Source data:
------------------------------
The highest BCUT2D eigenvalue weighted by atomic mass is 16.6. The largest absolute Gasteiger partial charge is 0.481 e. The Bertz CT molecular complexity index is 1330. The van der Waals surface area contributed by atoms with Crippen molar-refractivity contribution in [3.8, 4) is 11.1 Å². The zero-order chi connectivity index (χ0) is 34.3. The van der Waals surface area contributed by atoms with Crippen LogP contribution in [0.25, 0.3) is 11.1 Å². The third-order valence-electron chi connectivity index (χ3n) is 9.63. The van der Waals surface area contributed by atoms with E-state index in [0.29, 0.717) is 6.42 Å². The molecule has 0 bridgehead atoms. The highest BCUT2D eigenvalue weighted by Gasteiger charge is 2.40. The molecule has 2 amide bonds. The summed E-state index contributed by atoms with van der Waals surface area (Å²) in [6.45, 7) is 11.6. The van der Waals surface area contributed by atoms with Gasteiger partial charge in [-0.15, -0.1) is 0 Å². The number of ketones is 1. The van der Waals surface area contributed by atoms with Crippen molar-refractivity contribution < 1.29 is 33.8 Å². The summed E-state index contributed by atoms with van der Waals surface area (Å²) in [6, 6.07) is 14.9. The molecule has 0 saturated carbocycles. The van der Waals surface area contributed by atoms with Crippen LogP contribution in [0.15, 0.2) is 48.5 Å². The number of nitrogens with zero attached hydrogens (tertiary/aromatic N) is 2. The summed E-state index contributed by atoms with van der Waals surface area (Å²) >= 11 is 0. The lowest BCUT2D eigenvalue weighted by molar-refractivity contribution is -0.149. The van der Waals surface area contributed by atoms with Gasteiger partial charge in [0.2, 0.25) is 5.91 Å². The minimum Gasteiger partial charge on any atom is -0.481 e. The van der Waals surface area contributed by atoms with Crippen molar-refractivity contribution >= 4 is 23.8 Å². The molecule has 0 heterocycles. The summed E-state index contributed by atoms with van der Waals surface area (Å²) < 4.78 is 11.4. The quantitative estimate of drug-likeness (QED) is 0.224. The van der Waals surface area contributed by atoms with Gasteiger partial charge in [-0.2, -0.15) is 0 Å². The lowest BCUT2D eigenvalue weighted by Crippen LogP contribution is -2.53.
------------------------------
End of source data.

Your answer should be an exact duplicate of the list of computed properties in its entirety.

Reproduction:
The highest BCUT2D eigenvalue weighted by atomic mass is 16.6. The largest absolute Gasteiger partial charge is 0.481 e. The Bertz CT molecular complexity index is 1330. The van der Waals surface area contributed by atoms with Crippen molar-refractivity contribution in [3.8, 4) is 11.1 Å². The zero-order chi connectivity index (χ0) is 34.3. The van der Waals surface area contributed by atoms with Crippen LogP contribution in [0.25, 0.3) is 11.1 Å². The third-order valence-electron chi connectivity index (χ3n) is 9.63. The van der Waals surface area contributed by atoms with E-state index in [0.29, 0.717) is 6.42 Å². The molecule has 0 bridgehead atoms. The highest BCUT2D eigenvalue weighted by Gasteiger charge is 2.40. The molecule has 2 amide bonds. The summed E-state index contributed by atoms with van der Waals surface area (Å²) in [6.45, 7) is 11.6. The van der Waals surface area contributed by atoms with Gasteiger partial charge in [-0.15, -0.1) is 0 Å². The number of ketones is 1. The van der Waals surface area contributed by atoms with Crippen molar-refractivity contribution < 1.29 is 33.8 Å². The summed E-state index contributed by atoms with van der Waals surface area (Å²) in [6, 6.07) is 14.9. The molecule has 0 saturated carbocycles. The van der Waals surface area contributed by atoms with Crippen LogP contribution in [0.15, 0.2) is 48.5 Å². The number of nitrogens with zero attached hydrogens (tertiary/aromatic N) is 2. The summed E-state index contributed by atoms with van der Waals surface area (Å²) >= 11 is 0. The lowest BCUT2D eigenvalue weighted by molar-refractivity contribution is -0.149. The van der Waals surface area contributed by atoms with Gasteiger partial charge in [0.2, 0.25) is 5.91 Å². The minimum Gasteiger partial charge on any atom is -0.481 e. The van der Waals surface area contributed by atoms with Crippen molar-refractivity contribution >= 4 is 23.8 Å². The molecule has 0 heterocycles. The summed E-state index contributed by atoms with van der Waals surface area (Å²) < 4.78 is 11.4. The quantitative estimate of drug-likeness (QED) is 0.224. The van der Waals surface area contributed by atoms with Gasteiger partial charge in [-0.2, -0.15) is 0 Å². The lowest BCUT2D eigenvalue weighted by Crippen LogP contribution is -2.53.